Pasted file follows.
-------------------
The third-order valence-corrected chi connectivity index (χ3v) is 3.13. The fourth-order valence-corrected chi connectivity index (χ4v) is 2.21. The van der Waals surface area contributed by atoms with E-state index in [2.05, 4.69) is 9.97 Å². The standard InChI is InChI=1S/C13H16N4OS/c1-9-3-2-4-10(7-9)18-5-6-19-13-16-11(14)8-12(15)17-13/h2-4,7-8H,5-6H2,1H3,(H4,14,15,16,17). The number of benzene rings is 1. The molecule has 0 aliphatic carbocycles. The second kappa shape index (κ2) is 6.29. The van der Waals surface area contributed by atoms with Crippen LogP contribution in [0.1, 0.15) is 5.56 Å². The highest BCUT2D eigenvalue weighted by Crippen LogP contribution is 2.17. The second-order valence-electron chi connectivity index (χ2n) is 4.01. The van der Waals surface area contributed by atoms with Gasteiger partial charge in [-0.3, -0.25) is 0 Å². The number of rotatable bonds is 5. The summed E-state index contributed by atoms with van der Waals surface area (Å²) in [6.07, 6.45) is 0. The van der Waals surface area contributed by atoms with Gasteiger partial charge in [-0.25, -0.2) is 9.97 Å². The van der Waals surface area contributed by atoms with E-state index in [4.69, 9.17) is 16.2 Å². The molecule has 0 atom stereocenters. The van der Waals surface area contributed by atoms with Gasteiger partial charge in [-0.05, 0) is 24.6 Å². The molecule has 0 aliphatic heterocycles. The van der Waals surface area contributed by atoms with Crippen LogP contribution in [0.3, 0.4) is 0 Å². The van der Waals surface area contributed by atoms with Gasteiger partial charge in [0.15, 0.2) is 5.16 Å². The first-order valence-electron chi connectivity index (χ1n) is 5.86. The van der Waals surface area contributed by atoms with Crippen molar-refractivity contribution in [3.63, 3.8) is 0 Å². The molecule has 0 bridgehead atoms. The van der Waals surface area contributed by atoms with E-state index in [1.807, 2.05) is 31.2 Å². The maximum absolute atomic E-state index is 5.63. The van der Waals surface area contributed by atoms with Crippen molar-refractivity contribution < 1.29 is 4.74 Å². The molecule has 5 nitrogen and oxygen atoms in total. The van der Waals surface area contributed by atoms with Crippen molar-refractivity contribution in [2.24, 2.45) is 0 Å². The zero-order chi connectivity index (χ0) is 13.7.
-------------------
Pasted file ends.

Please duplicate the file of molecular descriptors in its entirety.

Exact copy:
The third-order valence-corrected chi connectivity index (χ3v) is 3.13. The fourth-order valence-corrected chi connectivity index (χ4v) is 2.21. The van der Waals surface area contributed by atoms with E-state index in [2.05, 4.69) is 9.97 Å². The standard InChI is InChI=1S/C13H16N4OS/c1-9-3-2-4-10(7-9)18-5-6-19-13-16-11(14)8-12(15)17-13/h2-4,7-8H,5-6H2,1H3,(H4,14,15,16,17). The number of benzene rings is 1. The molecule has 0 aliphatic carbocycles. The second kappa shape index (κ2) is 6.29. The van der Waals surface area contributed by atoms with Crippen LogP contribution in [0.1, 0.15) is 5.56 Å². The highest BCUT2D eigenvalue weighted by Crippen LogP contribution is 2.17. The second-order valence-electron chi connectivity index (χ2n) is 4.01. The van der Waals surface area contributed by atoms with Gasteiger partial charge in [-0.3, -0.25) is 0 Å². The number of rotatable bonds is 5. The summed E-state index contributed by atoms with van der Waals surface area (Å²) in [6.07, 6.45) is 0. The van der Waals surface area contributed by atoms with Gasteiger partial charge in [-0.25, -0.2) is 9.97 Å². The van der Waals surface area contributed by atoms with E-state index in [4.69, 9.17) is 16.2 Å². The molecule has 0 atom stereocenters. The van der Waals surface area contributed by atoms with Gasteiger partial charge in [-0.05, 0) is 24.6 Å². The molecule has 0 aliphatic heterocycles. The van der Waals surface area contributed by atoms with Crippen LogP contribution in [0.3, 0.4) is 0 Å². The van der Waals surface area contributed by atoms with Gasteiger partial charge in [0.15, 0.2) is 5.16 Å². The first-order valence-electron chi connectivity index (χ1n) is 5.86. The van der Waals surface area contributed by atoms with Crippen molar-refractivity contribution in [3.63, 3.8) is 0 Å². The molecule has 0 bridgehead atoms. The van der Waals surface area contributed by atoms with E-state index in [1.807, 2.05) is 31.2 Å². The maximum absolute atomic E-state index is 5.63. The van der Waals surface area contributed by atoms with Crippen molar-refractivity contribution < 1.29 is 4.74 Å². The molecule has 5 nitrogen and oxygen atoms in total. The van der Waals surface area contributed by atoms with Crippen molar-refractivity contribution in [2.24, 2.45) is 0 Å². The zero-order chi connectivity index (χ0) is 13.7.